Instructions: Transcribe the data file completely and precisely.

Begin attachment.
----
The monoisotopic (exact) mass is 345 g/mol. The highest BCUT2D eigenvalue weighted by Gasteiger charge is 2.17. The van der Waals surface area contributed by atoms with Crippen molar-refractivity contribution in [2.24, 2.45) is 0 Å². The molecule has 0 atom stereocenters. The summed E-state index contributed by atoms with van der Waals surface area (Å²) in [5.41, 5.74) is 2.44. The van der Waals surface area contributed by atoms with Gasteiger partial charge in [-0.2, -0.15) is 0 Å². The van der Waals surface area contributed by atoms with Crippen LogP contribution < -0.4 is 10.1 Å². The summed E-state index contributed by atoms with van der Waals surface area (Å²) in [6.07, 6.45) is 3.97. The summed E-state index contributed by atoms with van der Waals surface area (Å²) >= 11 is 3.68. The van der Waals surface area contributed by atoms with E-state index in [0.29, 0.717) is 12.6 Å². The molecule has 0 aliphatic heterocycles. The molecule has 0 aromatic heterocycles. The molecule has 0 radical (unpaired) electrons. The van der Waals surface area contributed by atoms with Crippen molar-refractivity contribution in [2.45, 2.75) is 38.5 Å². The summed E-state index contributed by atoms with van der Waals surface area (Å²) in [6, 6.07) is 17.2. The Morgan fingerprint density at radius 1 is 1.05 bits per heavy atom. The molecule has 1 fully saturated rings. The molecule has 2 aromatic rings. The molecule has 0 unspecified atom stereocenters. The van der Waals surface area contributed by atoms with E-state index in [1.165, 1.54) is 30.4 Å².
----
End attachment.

The monoisotopic (exact) mass is 345 g/mol. The highest BCUT2D eigenvalue weighted by Gasteiger charge is 2.17. The van der Waals surface area contributed by atoms with Crippen molar-refractivity contribution in [2.24, 2.45) is 0 Å². The molecule has 0 atom stereocenters. The summed E-state index contributed by atoms with van der Waals surface area (Å²) in [5.41, 5.74) is 2.44. The van der Waals surface area contributed by atoms with Gasteiger partial charge in [-0.2, -0.15) is 0 Å². The van der Waals surface area contributed by atoms with Crippen LogP contribution < -0.4 is 10.1 Å². The summed E-state index contributed by atoms with van der Waals surface area (Å²) in [6.07, 6.45) is 3.97. The summed E-state index contributed by atoms with van der Waals surface area (Å²) >= 11 is 3.68. The van der Waals surface area contributed by atoms with E-state index in [0.29, 0.717) is 12.6 Å². The molecule has 0 aliphatic heterocycles. The molecule has 0 aromatic heterocycles. The molecule has 0 radical (unpaired) electrons. The van der Waals surface area contributed by atoms with Crippen molar-refractivity contribution in [2.45, 2.75) is 38.5 Å². The summed E-state index contributed by atoms with van der Waals surface area (Å²) in [6, 6.07) is 17.2. The Morgan fingerprint density at radius 1 is 1.05 bits per heavy atom. The molecule has 1 fully saturated rings. The molecule has 2 aromatic rings. The molecule has 0 unspecified atom stereocenters. The van der Waals surface area contributed by atoms with E-state index in [1.165, 1.54) is 30.4 Å².